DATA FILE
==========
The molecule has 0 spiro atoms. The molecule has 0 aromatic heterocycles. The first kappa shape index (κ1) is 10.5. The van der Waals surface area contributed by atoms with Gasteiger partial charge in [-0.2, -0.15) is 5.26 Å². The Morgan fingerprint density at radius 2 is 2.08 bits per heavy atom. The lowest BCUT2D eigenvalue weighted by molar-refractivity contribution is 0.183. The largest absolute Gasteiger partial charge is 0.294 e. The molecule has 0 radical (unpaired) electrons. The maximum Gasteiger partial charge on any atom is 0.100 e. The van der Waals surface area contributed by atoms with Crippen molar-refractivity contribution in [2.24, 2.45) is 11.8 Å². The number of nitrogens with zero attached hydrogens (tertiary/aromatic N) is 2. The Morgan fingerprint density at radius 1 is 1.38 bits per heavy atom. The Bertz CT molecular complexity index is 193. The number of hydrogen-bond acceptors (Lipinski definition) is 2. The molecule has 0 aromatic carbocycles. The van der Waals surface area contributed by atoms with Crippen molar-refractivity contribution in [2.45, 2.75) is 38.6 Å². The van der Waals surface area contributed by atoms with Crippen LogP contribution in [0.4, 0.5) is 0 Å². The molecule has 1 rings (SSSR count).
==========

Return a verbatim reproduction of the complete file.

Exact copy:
The molecule has 0 spiro atoms. The molecule has 0 aromatic heterocycles. The first kappa shape index (κ1) is 10.5. The van der Waals surface area contributed by atoms with Gasteiger partial charge in [-0.2, -0.15) is 5.26 Å². The Morgan fingerprint density at radius 2 is 2.08 bits per heavy atom. The lowest BCUT2D eigenvalue weighted by molar-refractivity contribution is 0.183. The largest absolute Gasteiger partial charge is 0.294 e. The molecule has 0 radical (unpaired) electrons. The maximum Gasteiger partial charge on any atom is 0.100 e. The van der Waals surface area contributed by atoms with Crippen molar-refractivity contribution in [2.24, 2.45) is 11.8 Å². The number of nitrogens with zero attached hydrogens (tertiary/aromatic N) is 2. The Morgan fingerprint density at radius 1 is 1.38 bits per heavy atom. The Bertz CT molecular complexity index is 193. The number of hydrogen-bond acceptors (Lipinski definition) is 2. The molecule has 0 aromatic carbocycles. The van der Waals surface area contributed by atoms with Crippen molar-refractivity contribution in [2.45, 2.75) is 38.6 Å². The van der Waals surface area contributed by atoms with Crippen LogP contribution in [0.4, 0.5) is 0 Å². The molecule has 1 rings (SSSR count).